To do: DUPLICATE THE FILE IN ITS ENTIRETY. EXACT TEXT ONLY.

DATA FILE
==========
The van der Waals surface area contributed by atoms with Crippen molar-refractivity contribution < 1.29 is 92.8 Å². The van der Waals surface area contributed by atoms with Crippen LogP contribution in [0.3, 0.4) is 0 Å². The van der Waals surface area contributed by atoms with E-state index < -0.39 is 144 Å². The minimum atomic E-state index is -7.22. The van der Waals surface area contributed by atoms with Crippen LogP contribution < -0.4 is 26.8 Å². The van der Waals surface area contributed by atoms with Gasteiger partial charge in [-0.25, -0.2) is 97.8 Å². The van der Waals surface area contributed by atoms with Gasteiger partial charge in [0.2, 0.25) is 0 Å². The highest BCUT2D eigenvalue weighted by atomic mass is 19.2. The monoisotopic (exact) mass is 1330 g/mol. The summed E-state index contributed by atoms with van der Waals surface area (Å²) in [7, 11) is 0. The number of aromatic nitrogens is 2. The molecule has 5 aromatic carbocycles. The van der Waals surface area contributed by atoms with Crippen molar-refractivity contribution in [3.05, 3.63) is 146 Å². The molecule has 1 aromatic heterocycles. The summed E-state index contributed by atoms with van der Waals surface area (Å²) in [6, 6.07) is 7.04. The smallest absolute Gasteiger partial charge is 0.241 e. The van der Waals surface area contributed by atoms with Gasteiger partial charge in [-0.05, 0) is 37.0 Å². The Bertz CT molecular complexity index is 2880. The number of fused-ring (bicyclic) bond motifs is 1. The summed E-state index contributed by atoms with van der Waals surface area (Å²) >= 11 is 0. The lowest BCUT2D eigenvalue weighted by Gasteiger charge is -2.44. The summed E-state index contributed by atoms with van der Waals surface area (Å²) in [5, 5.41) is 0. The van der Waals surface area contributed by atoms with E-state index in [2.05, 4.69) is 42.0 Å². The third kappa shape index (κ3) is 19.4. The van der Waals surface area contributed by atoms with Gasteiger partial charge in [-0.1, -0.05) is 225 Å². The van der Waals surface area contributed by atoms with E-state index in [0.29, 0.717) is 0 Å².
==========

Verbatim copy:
The van der Waals surface area contributed by atoms with Crippen molar-refractivity contribution < 1.29 is 92.8 Å². The van der Waals surface area contributed by atoms with Crippen LogP contribution in [0.3, 0.4) is 0 Å². The van der Waals surface area contributed by atoms with E-state index < -0.39 is 144 Å². The minimum atomic E-state index is -7.22. The van der Waals surface area contributed by atoms with Crippen LogP contribution < -0.4 is 26.8 Å². The van der Waals surface area contributed by atoms with Gasteiger partial charge in [-0.25, -0.2) is 97.8 Å². The van der Waals surface area contributed by atoms with Gasteiger partial charge in [0.2, 0.25) is 0 Å². The highest BCUT2D eigenvalue weighted by atomic mass is 19.2. The monoisotopic (exact) mass is 1330 g/mol. The summed E-state index contributed by atoms with van der Waals surface area (Å²) in [7, 11) is 0. The number of aromatic nitrogens is 2. The molecule has 5 aromatic carbocycles. The van der Waals surface area contributed by atoms with Crippen molar-refractivity contribution in [3.05, 3.63) is 146 Å². The molecule has 1 aromatic heterocycles. The summed E-state index contributed by atoms with van der Waals surface area (Å²) in [6, 6.07) is 7.04. The smallest absolute Gasteiger partial charge is 0.241 e. The van der Waals surface area contributed by atoms with Gasteiger partial charge in [-0.05, 0) is 37.0 Å². The Bertz CT molecular complexity index is 2880. The number of fused-ring (bicyclic) bond motifs is 1. The summed E-state index contributed by atoms with van der Waals surface area (Å²) >= 11 is 0. The lowest BCUT2D eigenvalue weighted by Gasteiger charge is -2.44. The summed E-state index contributed by atoms with van der Waals surface area (Å²) in [5, 5.41) is 0. The van der Waals surface area contributed by atoms with E-state index in [2.05, 4.69) is 42.0 Å². The third kappa shape index (κ3) is 19.4. The van der Waals surface area contributed by atoms with Gasteiger partial charge in [-0.1, -0.05) is 225 Å². The van der Waals surface area contributed by atoms with E-state index in [0.29, 0.717) is 0 Å².